- A developmental and subconscious need for children to test the limits of their power with parents and in doing so, get confirmation that parents will reliably hold their ground and keep their children safe.
- Tweens and teens being pre-occupied, distracted, and consumed by their ever-changing bodies and social world and not thinking about their parents’ emotions, needs, or reactions.
This really doesn’t mean that you shouldn’t do something about their behaviour. But you should understand it’s just part of growing up.
What does Tween Attitude Look Like?
So, if you have a kid with Tween Attitude, what’s that likely to look like. You may experience:
- Eye rolling
- Huffs and puffs
- Back chat
- Questioning why you do things the way you do
- Challenging your beliefs
- Overreacting and easily becoming anxious or angry
- Criticizing and nit-picking
This stage is likely to be a bit of a roller coaster. One minute you’ll have your lovely sweet, loveable kid and next you might have a huff puffy stomping little monster.
It’s a bit like having the terrible 2s all over again. But remember this is just part of them growing up and developing emotionally. It may feel very challenging but it’s also good for tweens to be able to express their emotions and help them develop.
How should you respond to Attitude?
During the tween and teen years are when your kids form habits and attitudes that will last for a lifetime. It won’t be an easy task, whoever said parenting was!
But do try to:
- Have house rules with consequences and stick to them.
- Keep criticisms to a minimum – and only criticise behaviour, not your kids.
- Not react immediately to the behaviour.
- Remember this is just a phase, try and keep calm.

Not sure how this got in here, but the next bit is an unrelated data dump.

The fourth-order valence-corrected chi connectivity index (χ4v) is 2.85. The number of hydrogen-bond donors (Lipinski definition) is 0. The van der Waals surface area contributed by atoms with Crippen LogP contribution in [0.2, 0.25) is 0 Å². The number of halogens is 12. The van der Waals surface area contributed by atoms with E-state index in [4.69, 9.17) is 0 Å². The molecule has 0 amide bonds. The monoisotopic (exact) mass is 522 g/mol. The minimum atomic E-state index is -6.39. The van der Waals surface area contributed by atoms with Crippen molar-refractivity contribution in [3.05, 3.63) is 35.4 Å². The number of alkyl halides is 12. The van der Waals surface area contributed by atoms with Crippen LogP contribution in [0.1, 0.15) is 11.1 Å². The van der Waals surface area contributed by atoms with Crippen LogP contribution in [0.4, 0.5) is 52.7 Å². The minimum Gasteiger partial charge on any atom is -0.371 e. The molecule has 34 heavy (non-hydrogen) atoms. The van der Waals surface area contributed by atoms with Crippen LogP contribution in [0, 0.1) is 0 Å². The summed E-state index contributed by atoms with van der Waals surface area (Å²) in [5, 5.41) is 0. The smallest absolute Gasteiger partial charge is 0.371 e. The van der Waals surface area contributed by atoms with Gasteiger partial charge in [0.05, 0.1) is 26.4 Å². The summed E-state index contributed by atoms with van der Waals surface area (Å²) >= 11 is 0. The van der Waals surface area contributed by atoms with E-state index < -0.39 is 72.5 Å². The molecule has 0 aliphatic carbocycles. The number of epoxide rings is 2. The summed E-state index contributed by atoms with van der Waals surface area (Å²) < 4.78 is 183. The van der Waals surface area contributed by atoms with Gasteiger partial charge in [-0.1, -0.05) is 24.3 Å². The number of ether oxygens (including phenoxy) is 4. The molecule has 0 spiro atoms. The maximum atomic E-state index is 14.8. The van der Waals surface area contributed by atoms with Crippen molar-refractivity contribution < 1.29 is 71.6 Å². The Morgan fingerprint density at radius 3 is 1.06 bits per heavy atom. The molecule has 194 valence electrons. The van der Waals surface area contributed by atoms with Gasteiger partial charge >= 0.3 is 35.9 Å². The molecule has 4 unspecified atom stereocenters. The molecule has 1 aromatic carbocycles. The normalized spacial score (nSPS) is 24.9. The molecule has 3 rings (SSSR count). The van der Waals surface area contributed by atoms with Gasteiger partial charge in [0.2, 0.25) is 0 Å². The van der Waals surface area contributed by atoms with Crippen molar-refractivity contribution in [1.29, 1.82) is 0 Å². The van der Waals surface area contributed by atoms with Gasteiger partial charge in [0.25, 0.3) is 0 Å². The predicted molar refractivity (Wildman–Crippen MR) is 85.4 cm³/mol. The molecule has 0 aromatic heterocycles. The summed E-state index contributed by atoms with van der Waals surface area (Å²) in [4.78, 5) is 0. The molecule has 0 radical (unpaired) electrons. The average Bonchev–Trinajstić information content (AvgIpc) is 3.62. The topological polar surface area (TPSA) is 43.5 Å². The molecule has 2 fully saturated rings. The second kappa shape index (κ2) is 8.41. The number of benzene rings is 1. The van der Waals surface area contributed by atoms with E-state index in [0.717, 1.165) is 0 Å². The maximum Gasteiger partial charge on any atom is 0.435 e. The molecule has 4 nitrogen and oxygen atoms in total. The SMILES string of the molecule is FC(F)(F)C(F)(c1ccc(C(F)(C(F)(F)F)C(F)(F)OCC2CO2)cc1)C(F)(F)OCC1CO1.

- Take time to calm down if they’re angry – when we’re angry, our brains are taken over by a fight-or-flight response and we can’t respond appropriately.
- Try and help your kids understand how their behaviour impacts others. Talk to them about their behaviour, once they’ve calmed down.
- Communicate, kids need you to understand how they are feeling, and to listen to their views – this helps build self-esteem.
- Try not to overreact.
What can you do to tame the Attitude?
Kids need to learn that their behaviour has consequences. Just think of some of the old sayings “What goes around comes around,” “You get what you pay for,” “You reap what you sow.” All of these mean the same thing — that what you do (your behaviour) determines what will happen to you (the consequence).
If you remember that your tweens are often unaware of their own tone of voice and do not hear the tone in the same way that parents hear it then you need to help them understand.
Parents can help train tweens to tame their responses by looking for opportunities to help them hear themselves and learn how their attitudes are impacting those around them. For example: you could try saying “Can you try that again but without the tone?”
You may want to read ” Don’t Look at Me in that Tone of Voice: Tween Discipline for Busy Parents (Tween Survival Kit) “
But remember you as a role model will need to monitor your own tone of voice as well.
Give them a chance to adjust their behaviour but if the rude behaviour persists then you need to make sure that you follow through with the consequences that you have said there will be. It might be no TV or taking away the computer time for a period. But be consistent and follow through, don’t make idle threats.
And finally, try not to take it personally. Remember that your tweens are often unaware of their own tone of voice and do not hear the tone in the same way that you hear it. Show them you love them but ”Unconditional Love Doesn’t Mean That You Have To Unconditionally Accept Bad Behaviour.” But do reward good behaviour. You’ll get through this, it’s just a phase and if you’re lucky you’ll sail through it.